It was also a bit misleading. Upon further investigation, Lysander discovered Violante was Neapolitan, not Venetian, and there was quite simply nothing about her that was serene. She carried in her blood all the warmth and passion and raw-boned energy of her native city Violante was Naples, and for a cool-blooded, cool-headed Englishman like Lysander the effect was intoxicating. He married her within a month, and presented Plum and me with a fait accompli, a sister-in-law who smothered us in kisses and heady jasmine perfumes. For my part, I found her charming, wholly unaffected if somewhat exhausting. Plum, on the other hand, was perfectly cordial and cordially perfect. Whenever Violante stepped from a carriage or shivered from the cold, Plum would offer her a hand or his greatcoat, bowing and murmuring a graciously phrased response to her effusive thanks. And yet always he watched her with the cool detachment one usually reserves for specimens at the zoological garden. I often thought there might be real fondness there if he could unbend a little and forgive her for coming so precipitously into our lives.
But Plum was nothing if not stubborn, and I knew a straightforward approach would only cause him to dig his heels into the ground like a recalcitrant pony. So I endeavored to distract him with little whims and treats, cajoling him into good temper in spite of himself.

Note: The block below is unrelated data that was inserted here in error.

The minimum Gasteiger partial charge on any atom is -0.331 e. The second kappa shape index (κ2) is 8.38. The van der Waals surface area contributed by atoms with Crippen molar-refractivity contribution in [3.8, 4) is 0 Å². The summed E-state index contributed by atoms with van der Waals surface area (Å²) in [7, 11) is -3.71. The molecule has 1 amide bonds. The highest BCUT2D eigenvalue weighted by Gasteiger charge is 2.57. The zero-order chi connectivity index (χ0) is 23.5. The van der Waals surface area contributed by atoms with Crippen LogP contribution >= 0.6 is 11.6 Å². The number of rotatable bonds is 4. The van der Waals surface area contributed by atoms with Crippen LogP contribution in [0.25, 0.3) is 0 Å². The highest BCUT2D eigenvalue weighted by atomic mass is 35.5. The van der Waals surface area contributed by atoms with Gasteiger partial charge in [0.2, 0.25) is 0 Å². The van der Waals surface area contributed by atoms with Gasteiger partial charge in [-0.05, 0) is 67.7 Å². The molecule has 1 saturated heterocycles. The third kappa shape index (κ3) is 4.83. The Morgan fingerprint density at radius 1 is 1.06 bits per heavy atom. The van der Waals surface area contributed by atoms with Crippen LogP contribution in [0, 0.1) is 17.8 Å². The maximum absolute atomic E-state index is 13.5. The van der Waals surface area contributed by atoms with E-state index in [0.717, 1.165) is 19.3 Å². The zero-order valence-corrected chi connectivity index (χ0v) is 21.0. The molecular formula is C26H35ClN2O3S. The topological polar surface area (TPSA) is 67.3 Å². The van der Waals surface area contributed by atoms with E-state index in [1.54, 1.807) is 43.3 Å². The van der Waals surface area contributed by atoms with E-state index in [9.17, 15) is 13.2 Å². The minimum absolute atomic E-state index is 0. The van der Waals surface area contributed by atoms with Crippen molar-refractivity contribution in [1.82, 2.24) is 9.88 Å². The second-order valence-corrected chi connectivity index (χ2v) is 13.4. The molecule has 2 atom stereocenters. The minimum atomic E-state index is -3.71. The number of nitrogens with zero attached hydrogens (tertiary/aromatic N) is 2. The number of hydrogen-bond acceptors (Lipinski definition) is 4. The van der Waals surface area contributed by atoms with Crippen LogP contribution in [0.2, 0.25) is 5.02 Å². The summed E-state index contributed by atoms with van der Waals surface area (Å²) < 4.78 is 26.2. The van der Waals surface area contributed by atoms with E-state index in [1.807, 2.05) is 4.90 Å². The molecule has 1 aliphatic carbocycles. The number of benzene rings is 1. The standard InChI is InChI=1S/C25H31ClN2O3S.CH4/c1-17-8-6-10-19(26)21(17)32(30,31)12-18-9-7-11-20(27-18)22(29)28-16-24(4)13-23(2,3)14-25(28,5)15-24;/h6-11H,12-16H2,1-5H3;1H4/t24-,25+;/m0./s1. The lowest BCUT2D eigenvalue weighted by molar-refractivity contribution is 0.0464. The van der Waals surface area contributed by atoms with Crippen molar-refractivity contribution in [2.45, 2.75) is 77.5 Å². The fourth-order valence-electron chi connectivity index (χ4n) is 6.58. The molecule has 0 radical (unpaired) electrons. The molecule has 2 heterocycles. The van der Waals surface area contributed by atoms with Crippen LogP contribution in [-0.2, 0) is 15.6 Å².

And then we met Alessandro, or to be accurate, I met Alessandro, for he was a friend of my brothers of some yearsí duration. Rome had been too hot, too noisy; altogether, too much for my delicate state when I first arrived in Italy. My brothers immediately decided to quit the city and embark on a leisurely tour to the north, lingering for a few days or even weeks in any particularly engaging spot, but always pushing on toward Florence. We settled comfortably in a tiny palazzo there, and I began to recover. My fire-roughened voice smoothed again, never quite as it had been, but not noticeably damaged. My lungs were strengthened and my spirits raised. Lysander felt comfortable enough to leave us to accept an invitation for a brief trip to Venice to celebrate the private debut of a friendís opera. Plum pledged to watch over me, and Lysander departed, to return a month later after endless delays and a secret wedding, his voluble bride in tow.
Alessandro had kept us company while Lysander was away, guiding us to hidden piazze, revealing secret gardens and galleries no tourists ever crowded. He drove us to Fiesole in a beribboned pony cart, stopping to point out the most breathtaking views in that enchanted hilltop town, and introduced us to inns in whose flower-drenched courtyards we were served food so delicious it must have been bewitched. Plum always seemed to wander off, sketchbook in hand to capture a row of cypresses, stalwart and straight as a regiment, or the elegant curve of a si-gnorinaís cheek, distinctive as a goddess out of myth. Alessandro did not seem to mind. He talked to me of history and culture and we practiced our languages with each other, learning to speak of everything and nothing at all.”